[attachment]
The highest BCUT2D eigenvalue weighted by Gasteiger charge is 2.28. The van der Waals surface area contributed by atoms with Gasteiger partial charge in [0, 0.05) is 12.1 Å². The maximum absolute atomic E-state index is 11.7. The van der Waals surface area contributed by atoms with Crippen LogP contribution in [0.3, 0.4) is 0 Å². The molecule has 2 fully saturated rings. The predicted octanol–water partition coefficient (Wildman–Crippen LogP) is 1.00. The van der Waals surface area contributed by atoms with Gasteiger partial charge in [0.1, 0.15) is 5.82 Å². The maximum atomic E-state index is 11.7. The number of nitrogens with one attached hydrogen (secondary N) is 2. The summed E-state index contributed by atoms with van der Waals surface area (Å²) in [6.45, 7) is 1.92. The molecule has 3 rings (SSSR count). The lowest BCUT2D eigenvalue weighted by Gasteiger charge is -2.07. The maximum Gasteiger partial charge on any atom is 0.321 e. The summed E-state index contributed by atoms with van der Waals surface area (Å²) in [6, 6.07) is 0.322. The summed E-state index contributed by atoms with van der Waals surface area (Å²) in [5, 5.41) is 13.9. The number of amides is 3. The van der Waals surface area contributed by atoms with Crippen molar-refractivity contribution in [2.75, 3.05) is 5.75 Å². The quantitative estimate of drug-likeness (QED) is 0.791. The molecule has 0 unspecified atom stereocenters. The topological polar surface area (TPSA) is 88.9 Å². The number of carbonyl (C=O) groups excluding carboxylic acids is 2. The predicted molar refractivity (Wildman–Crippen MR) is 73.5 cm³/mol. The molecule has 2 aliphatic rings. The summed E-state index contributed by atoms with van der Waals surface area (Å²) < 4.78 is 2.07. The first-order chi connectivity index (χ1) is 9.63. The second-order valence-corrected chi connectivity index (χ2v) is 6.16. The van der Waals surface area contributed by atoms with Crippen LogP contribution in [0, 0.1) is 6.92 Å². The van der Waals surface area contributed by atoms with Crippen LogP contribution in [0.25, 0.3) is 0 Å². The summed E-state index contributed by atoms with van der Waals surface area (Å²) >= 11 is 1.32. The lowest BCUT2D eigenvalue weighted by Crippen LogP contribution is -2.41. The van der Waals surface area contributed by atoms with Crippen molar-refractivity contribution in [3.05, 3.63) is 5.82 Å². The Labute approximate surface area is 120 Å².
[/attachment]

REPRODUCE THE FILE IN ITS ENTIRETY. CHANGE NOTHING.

The highest BCUT2D eigenvalue weighted by Gasteiger charge is 2.28. The van der Waals surface area contributed by atoms with Gasteiger partial charge in [0, 0.05) is 12.1 Å². The maximum absolute atomic E-state index is 11.7. The van der Waals surface area contributed by atoms with Crippen LogP contribution in [0.3, 0.4) is 0 Å². The molecule has 2 fully saturated rings. The predicted octanol–water partition coefficient (Wildman–Crippen LogP) is 1.00. The van der Waals surface area contributed by atoms with Gasteiger partial charge in [0.1, 0.15) is 5.82 Å². The maximum atomic E-state index is 11.7. The number of nitrogens with one attached hydrogen (secondary N) is 2. The summed E-state index contributed by atoms with van der Waals surface area (Å²) in [6.45, 7) is 1.92. The molecule has 3 rings (SSSR count). The lowest BCUT2D eigenvalue weighted by Gasteiger charge is -2.07. The maximum Gasteiger partial charge on any atom is 0.321 e. The summed E-state index contributed by atoms with van der Waals surface area (Å²) in [6, 6.07) is 0.322. The summed E-state index contributed by atoms with van der Waals surface area (Å²) in [5, 5.41) is 13.9. The number of amides is 3. The van der Waals surface area contributed by atoms with Crippen molar-refractivity contribution in [2.75, 3.05) is 5.75 Å². The quantitative estimate of drug-likeness (QED) is 0.791. The molecule has 0 unspecified atom stereocenters. The topological polar surface area (TPSA) is 88.9 Å². The number of carbonyl (C=O) groups excluding carboxylic acids is 2. The predicted molar refractivity (Wildman–Crippen MR) is 73.5 cm³/mol. The molecule has 2 aliphatic rings. The summed E-state index contributed by atoms with van der Waals surface area (Å²) < 4.78 is 2.07. The first-order chi connectivity index (χ1) is 9.63. The second-order valence-corrected chi connectivity index (χ2v) is 6.16. The van der Waals surface area contributed by atoms with Crippen LogP contribution in [0, 0.1) is 6.92 Å². The van der Waals surface area contributed by atoms with Crippen LogP contribution in [0.25, 0.3) is 0 Å². The summed E-state index contributed by atoms with van der Waals surface area (Å²) >= 11 is 1.32. The lowest BCUT2D eigenvalue weighted by Crippen LogP contribution is -2.41. The van der Waals surface area contributed by atoms with Crippen molar-refractivity contribution in [3.05, 3.63) is 5.82 Å². The Labute approximate surface area is 120 Å².